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American History Go Fish Game, American History Memory Game, Teaching American Review by Brittney Rutherford and Christine HindleHistory with Games (book)
John De Gree
The Classical Historian
San Clemente, CA 92673
Games make almost any topic more interesting and fun, and John De Gree, a veteran history teacher, has capitalized on the natural learning style of children and created the History for Kids series. The Classical Historian has games for different time periods, but we are currently studying Early American History in our homeschool, so I was excited to review the Teaching American History with Games set.
American History Go Fish Game has 48 jumbo cards. These cards are very sturdy, high-quality cards with beautiful images. There are 12 sets of four cards in the following categories: Symbols, Colonial America, American Revolution, Important Documents, The Young Republic, Westward Expansion, The West, The Civil War, American Founding Fathers, Technology, Landmarks and Geography. Each set of cards is numbered and color-coded with one of the categories, has the title, a clear image, and three hints. The different parts of the cards are used for different games.
The American History Memory Game includes 48 tiles. The game tiles have 24 pairs of captioned images from American History to play memory. These are also sturdy tiles that should hold up to regular use and abuse by kids.
The book, Teaching American History with Games, includes instructions for multiple games that utilize both the Go Fish and Memory cards. A description of each image is included in the book, and these descriptions are utilized in the play of some of the games. The games are varied, and some can be played with as few as two people, while others can be done with large groups/teams. Some games are “sit-down” traditional style card games, while others are Motion Games. The games are suitable for both elementary and older (6th-12th grade) students, and all the games in the book clearly list the age range and number of players needed. There are even instructions for playing tournaments with teams, and modifications for playing with non-readers. The various types of games makes it suitable to use these games in classrooms or co-ops with groups of students, or even in tutoring or homeschool settings with fewer children.
My children are currently seven and nine years old, and they've both enjoyed this fun addition to our Early American History studies. Some of the games are chronological in nature, which allow us to build up as we move through our course, but the kids have already been inspired to research some of the topics on cards that are further than where we are at chronologically, which is always a bonus! These games are allowing my children to see iconic images from history and make visual associations with the famous people, places and events from history, and the interactive element of game-play allows them to easily remember these important concepts.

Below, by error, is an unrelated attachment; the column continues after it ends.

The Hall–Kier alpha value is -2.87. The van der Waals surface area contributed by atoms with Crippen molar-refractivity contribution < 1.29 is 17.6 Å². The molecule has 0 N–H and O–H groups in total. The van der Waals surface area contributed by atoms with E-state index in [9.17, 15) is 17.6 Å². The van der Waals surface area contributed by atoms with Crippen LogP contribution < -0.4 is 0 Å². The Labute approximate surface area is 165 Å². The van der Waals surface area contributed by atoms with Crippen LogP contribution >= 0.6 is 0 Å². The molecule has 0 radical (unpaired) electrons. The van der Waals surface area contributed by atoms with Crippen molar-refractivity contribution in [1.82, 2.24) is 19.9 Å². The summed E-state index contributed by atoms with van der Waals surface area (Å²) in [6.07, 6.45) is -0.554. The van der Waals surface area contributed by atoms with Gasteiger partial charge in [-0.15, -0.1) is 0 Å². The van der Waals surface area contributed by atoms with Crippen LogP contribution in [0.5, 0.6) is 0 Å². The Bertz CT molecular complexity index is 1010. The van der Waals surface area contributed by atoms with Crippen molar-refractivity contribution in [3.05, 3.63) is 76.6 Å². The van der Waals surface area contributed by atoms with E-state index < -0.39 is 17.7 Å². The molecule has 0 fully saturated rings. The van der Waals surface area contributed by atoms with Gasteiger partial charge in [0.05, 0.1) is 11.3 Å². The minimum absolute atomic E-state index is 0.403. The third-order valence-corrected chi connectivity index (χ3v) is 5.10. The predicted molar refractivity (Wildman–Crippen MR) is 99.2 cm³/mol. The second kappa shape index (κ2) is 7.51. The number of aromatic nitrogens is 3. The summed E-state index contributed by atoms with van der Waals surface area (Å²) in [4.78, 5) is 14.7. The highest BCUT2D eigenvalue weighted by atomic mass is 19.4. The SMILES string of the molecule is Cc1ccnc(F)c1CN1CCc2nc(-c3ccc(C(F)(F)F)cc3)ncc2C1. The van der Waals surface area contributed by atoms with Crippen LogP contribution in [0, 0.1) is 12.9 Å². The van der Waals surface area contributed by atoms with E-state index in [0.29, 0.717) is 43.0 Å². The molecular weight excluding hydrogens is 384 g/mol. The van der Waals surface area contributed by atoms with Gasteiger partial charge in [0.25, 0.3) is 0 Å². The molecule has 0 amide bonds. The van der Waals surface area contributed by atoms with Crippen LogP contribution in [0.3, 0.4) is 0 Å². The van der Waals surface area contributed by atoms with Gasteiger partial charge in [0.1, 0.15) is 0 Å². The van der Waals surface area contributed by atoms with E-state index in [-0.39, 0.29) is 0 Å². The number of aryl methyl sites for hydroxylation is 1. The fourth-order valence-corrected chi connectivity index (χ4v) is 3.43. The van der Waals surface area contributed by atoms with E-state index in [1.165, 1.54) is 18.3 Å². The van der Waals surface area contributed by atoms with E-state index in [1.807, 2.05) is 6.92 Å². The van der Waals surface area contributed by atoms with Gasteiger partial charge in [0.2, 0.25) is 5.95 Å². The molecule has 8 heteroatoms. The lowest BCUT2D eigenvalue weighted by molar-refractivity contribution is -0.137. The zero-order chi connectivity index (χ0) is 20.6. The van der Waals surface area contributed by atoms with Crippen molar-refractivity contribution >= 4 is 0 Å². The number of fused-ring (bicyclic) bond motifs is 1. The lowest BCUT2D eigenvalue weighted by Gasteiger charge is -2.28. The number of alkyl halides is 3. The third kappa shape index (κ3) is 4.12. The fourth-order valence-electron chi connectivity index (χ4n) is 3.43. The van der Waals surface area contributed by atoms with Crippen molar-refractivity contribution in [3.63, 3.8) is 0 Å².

-Product review by Brittney Rutherford, The Old Schoolhouse® Magazine, LLC, December, 2016
Another Reviewer's Perspective:
These games are great for kids to break up the monotony of just doing textbook work. Both these games are related to American History.
The first one is the American History memory game. It contains some heavy duty square cards (two for each subject) with nice illustrations that pertain to American History. It is played like a standard matching game where you put all the cards face down on the table and each player turns over two cards on their turn and if they match, they keep those. If not, they turn them back over and everyone tries to remember where they saw those particular cards so they can attempt a match. We play a similar game with our preschoolers. But as we were playing this one, we paused to discuss the things we saw on the cards and their significance in our country’s history. My granddaughter even used a couple of them for writing prompts in her writing for the day.
The other game is the American History Go Fish game. There are four games you can play with this deck of cards. One is Go Fish whereby you try to get all the cards of a set such as all four Civil War cards or all four American Revolution cards. It is played like a standard game of Go Fish. These card games are also available for Ancient History, Medieval History, Bible and Constitution. The next game you can play with these cards is the Geography Game, in which you have four Geography cards showing the various regions of the U.S. The other cards are coded for the region they pertain to, so you mix them up and have the student quickly assemble the cards based on the region they go with. Collect the Cards is a game whereby one person takes a card and reads the hints on it. If someone guesses what card it is, they get the card. If not, the reader keeps the card and then the next person at the table becomes reader. The final game is Chronology in which you line the cards up in chronological order then mix them up and have the student put them back in Chronological order as quickly as possible. These games are fun for my granddaughter who is very visual and loves to have something to touch as part of her learning rather than just reading and listening. Games have always been a big help to her in learning things and these games have been wonderful to keep her interested and invested in the subject.
The book contains instructions for all the games in great detail and gives some historical facts about the various cards.
-Product review by Christine Hindle, The Old Schoolhouse® Magazine, LLC, November, 2016